More than a dozen drivers interviewed for this story detailed instances of having to find better lighting to avoid being locked out of their Uber accounts. “Whenever Uber asks for a selfie in the evenings or at night, I’ve had to pull over and go under a streetlight to click a clear picture—otherwise there are chances of getting rejected,” said Santosh Kumar, an Uber driver from Hyderabad.
Others have struggled with scratches on their cameras and low-budget smartphones. The problem isn’t unique to Uber. Drivers with Ola, which is backed by SoftBank, face similar issues.
Some of these struggles can be explained by natural limitations in face recognition technology. The software starts by converting your face into a set of points, explains Jernej Kavka, an independent technology consultant with access to Microsoft’s Face API, which is what Uber uses to power Real-Time ID Check.
“With excessive facial hair, the points change and it may not recognize where the chin is,” Kavka says. The same thing happens when there is low lighting or the phone’s camera doesn’t have a good contrast. “This makes it difficult for the computer to detect edges,” he explains.
But the software may be especially brittle in India. In December 2021, tech policy researchers Smriti Parsheera (a fellow with the CyberBRICS project) and Gaurav Jain (an economist with the International Finance Corporation) posted a preprint paper that audited four commercial facial processing tools—Amazon’s Rekognition, Microsoft Azure’s Face, Face++, and FaceX—for their performance on Indian faces. When the software was applied to a database of 32,184 election candidates, Microsoft’s Face failed to even detect the presence of a face in more than 1,000 images, throwing an error rate of more than 3%—the worst among the four.
It could be that the Uber app is failing drivers because its software was not trained on a diverse range of Indian faces, Parsheera says. But she says there may be other issues at play as well. “There could be a number of other contributing factors like lighting, angle, effects of aging, etc.,” she explained in writing. “But the lack of transparency surrounding the use of such systems makes it hard to provide a more concrete explanation.”
Microsoft declined to comment in response to questions sent by MIT Technology Review.
The problems don’t end with the algorithm’s decision. Drivers say the grievance redress mechanism that Uber follows is tedious, time-consuming, frustrating, and mostly unhelpful. They say they sometimes spend weeks trying to get their issues resolved. “We have to keep calling their help line incessantly before they unlock our accounts, constantly telling us that the server is down,” said Taqi, with a tone of frustration—but mostly a sense of defeat—in his voice. “It’s like their server is always down.”
Uber did not respond to a request for comment.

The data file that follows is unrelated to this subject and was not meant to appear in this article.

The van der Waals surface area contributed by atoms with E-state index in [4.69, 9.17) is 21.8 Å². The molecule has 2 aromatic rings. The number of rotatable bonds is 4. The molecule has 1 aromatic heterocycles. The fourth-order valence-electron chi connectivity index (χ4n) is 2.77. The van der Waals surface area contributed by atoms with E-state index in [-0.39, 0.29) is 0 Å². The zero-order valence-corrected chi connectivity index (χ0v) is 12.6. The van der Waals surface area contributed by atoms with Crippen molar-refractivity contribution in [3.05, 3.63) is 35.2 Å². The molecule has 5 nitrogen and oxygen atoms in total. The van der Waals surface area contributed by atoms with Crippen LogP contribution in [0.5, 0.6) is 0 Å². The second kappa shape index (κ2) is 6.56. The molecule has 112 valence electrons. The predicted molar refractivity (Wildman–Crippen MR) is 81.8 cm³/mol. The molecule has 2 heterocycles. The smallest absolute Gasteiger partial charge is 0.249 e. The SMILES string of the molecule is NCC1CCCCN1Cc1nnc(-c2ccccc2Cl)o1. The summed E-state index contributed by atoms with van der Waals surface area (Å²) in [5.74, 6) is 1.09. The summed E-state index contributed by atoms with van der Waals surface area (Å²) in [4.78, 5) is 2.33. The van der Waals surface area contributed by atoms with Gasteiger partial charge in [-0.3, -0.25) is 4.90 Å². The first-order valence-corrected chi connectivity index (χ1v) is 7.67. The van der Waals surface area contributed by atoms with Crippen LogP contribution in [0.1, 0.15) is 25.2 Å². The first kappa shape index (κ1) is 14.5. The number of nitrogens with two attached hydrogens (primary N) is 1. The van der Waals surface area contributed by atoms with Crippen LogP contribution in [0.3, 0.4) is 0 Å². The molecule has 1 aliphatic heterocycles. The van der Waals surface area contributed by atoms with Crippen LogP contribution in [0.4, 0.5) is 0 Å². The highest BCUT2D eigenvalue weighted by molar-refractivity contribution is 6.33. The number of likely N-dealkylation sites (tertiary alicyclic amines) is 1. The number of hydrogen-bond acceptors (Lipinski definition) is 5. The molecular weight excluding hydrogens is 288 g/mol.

Srikanth visited the Uber center at least three times a week for three months before he gave up and went back home. He stood in queues with some 80 to 100 other drivers. “The Uber people kept telling me my ID is permanently blocked and they can’t really do much,” he recalled. “They said I could go to the Bangalore [office] or just deploy another driver to drive my car.”
Elizabeth Anne Watkins, an organizational sociologist from Princeton University who has extensively studied the impact of facial recognition on Uber drivers in the US, would likely find this pattern familiar. “Prone to malfunction in variable conditions, the system places a heavy burden on workers who are left with little organizational support when facial recognition fails,” Hawkins, who is now a research scientist at Intel Labs, wrote in a 2020 paper. “Further, accountability for identity verification is shifted to the workers, who bear the consequences for systemic failures.”
Samantha Dalal, who studies how workers understand algorithmic systems, says there could be more transparency about how the AI made a decision. “Including some explanation that goes beyond ‘You are deactivated’” would help, says Dalal, a doctoral candidate at the University of Colorado Boulder. “Such capabilities exist.”
Absent any insight into what the mercurial, non-human boss wants, gig workers attempt a lot of trial and error while interacting with the apps, Dalal says. In the case of Srikanth, she explains that since he “couldn’t go back in time to before he had shaved his head, he did the next best thing and showed a picture of himself.”
It’s been over a year since Srikanth was locked out of Uber. Despite everything, he’s not hostile toward the company. He simply wants his old life back—one where he was able to make a life for himself in Hyderabad and build up some wealth. He can’t imagine returning to the city unless he can get behind the wheel again.
Varsha Bansal is a freelance journalist based in Bangalore. Reporting for this story was supported by Pulitzer Center’s AI Accountability Network.